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This is a "Wild Mass Guess" entry, where we pull out all the sanity stops on theorizing. The regular entry on this topic is elsewhere. Please see this programme note.
Chronicles of Prydain
Taran is actually Cursed with Awesome.

People take great pride in their names in Prydain. Gwydion is able to defeat the Horned King with knowledge of his true name. Achren is a threat to Arawn because she knows his. The fact that Taran does not have a name, that he is an unknown foundling of unknown parentage, is extremely troubling to him and he spends an entire book searching for answers. In the cosmology of the Prydian universe, a person's name is an extremely powerful and important thing.

Gwydion claims that to name something is to have power over it. Yet, Taran's true name is unknown to anyone. This is what allowed him to become what he did. He was not beholden to family or rank or station. All the other characters find themselves bound to their roles. Fflewddur chafes at his role as king and longs for the freedom to be a bard. Eilonwy resents being sent to the Isle of Mona to live up to her role. The people of the Free Commots all know their place in life and do not seek anything more. Taran was not bound by any of this. His lack of a name gave him freedom. He considered not having a name to be a source of great sorrow and frustration, when in fact it made him freer than any man in Prydain.

Adaon had visions and dreams because he himself was wise, insightful, and observant. When the brooch passed to Taran, he became wiser and more contemplative because he believed the brooch to be magical. In fact, these traits were inside Taran all along, and in later books they begin to show themselves without the brooch. He did not need the brooch at all, and only lost these abilities because he believed he could not have these talents on his own.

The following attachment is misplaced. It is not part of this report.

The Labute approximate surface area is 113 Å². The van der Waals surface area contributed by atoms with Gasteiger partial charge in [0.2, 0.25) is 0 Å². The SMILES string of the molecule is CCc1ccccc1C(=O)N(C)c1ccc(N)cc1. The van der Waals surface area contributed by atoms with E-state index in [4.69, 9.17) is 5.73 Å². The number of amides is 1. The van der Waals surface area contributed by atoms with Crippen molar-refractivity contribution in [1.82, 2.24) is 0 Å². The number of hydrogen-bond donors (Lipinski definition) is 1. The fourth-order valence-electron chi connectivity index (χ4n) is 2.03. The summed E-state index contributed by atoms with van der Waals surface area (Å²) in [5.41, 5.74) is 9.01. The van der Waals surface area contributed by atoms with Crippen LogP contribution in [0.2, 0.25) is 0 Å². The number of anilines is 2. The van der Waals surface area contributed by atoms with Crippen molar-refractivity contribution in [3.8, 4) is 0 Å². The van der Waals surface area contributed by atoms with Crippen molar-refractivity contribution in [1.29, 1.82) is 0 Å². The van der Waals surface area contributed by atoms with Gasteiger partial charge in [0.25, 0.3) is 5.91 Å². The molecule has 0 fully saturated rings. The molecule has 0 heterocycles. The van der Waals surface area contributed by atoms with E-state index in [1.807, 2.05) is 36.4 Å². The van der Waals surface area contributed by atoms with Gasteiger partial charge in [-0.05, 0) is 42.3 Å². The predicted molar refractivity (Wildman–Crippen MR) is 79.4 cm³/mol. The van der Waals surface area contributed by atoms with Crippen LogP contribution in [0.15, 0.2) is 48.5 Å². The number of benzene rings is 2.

Why did Orddu accept a non-magical trinket in exchange for the Cauldron? All she asked from in exchange was something Taran prized as highly. She knew what the brooch meant to him, and considered it a fair exchange.

Morgant sold his honor for knowledge of the Black Cauldron.

A recurring theme of The Black Cauldron is honor and when to put it aside. Taran at one point must learn to do this himself.

Many people mention that Morgant is a great hero renowned for his strength and bravery. Morgant himself also makes note of Taran's mettle and takes a liking to him, as though he recognized Taran as being not unlike himself. Yet it is revealed that he has become corrupt and wishes to use the Cauldron for himself. He mentions only that he paid a price to the three witches, as Taran did, to learn how the Cauldron worked. Like Taran, he gave up his honor, and in doing so, became a villain.
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